The primary focus of Chapter 11 has been to limit government’s capacity to support environmental, health and other public values in the face of commercial interests. This measure makes it harder for governments to act in the best interests of the citizens who have elected them.

Corporations have moved quickly to seize the advantage open to them under Chapter 11. They have launched approximately 15 lawsuits that strike at the heart of government policy-making and national sovereignty, taking aim particularly at laws protecting the environment. Information on these cases remains incomplete because they are shrouded in secrecy under NAFTA rules, in stark contrast to normal proceedings in domestic courts of law, which are open to the public. We present below four brief examples from Mexico, the United States and Canada of what we do know about some challenges under this mechanism.

Case 1:
Ethyl Corporation vs. Canada

In 1997, Canada banned the importation of a gasoline additive called MMT, produced by Virginia-based Ethyl Corporation. The government had evidence that MMT was both a health and an environmental hazard.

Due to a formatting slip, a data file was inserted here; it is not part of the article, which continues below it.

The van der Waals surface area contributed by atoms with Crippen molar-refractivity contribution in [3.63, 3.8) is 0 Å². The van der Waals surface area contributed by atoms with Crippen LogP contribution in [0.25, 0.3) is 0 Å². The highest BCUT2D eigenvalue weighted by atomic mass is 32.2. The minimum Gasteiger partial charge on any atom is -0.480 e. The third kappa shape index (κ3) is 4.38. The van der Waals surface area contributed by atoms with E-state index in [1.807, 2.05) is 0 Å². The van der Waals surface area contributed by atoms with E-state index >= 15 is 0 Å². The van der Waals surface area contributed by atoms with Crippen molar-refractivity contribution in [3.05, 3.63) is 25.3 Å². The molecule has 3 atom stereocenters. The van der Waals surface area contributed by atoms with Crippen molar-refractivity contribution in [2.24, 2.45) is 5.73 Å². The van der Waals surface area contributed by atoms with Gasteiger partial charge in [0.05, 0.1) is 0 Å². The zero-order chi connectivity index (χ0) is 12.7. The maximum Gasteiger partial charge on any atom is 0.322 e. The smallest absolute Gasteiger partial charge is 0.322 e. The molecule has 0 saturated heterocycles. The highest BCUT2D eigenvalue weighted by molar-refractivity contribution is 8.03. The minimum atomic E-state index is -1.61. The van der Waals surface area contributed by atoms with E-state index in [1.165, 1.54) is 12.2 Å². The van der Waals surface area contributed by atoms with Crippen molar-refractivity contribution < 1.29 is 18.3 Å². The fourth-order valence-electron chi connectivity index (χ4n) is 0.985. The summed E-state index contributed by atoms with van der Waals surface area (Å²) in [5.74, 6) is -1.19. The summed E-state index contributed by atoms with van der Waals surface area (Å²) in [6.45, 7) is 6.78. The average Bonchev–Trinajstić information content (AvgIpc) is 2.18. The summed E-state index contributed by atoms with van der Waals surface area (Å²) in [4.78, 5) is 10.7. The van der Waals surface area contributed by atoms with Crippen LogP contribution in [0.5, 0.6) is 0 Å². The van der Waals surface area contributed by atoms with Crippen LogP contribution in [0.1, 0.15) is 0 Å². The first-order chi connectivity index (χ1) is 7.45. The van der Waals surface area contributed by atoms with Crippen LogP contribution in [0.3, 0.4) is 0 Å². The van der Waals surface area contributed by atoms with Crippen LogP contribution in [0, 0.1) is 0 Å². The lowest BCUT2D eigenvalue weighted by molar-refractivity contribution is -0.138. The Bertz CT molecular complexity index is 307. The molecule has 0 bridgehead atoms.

Canadian officials went into the case with confidence, but despite the fact that NAFTA is supposed to allow governments to pass environmental legislation, it was clear from deliberations of the tribunal that Canada was going to lose the case. Rather than face a US$250 million penalty based on the loss of future profits claimed by Ethyl, Canada decided to settle out of court the following year under the following conditions: a US$13-million payment to Ethyl, the removal of the ban on MMT in Canadian gasoline and a public apology to Ethyl for implying its product was hazardous.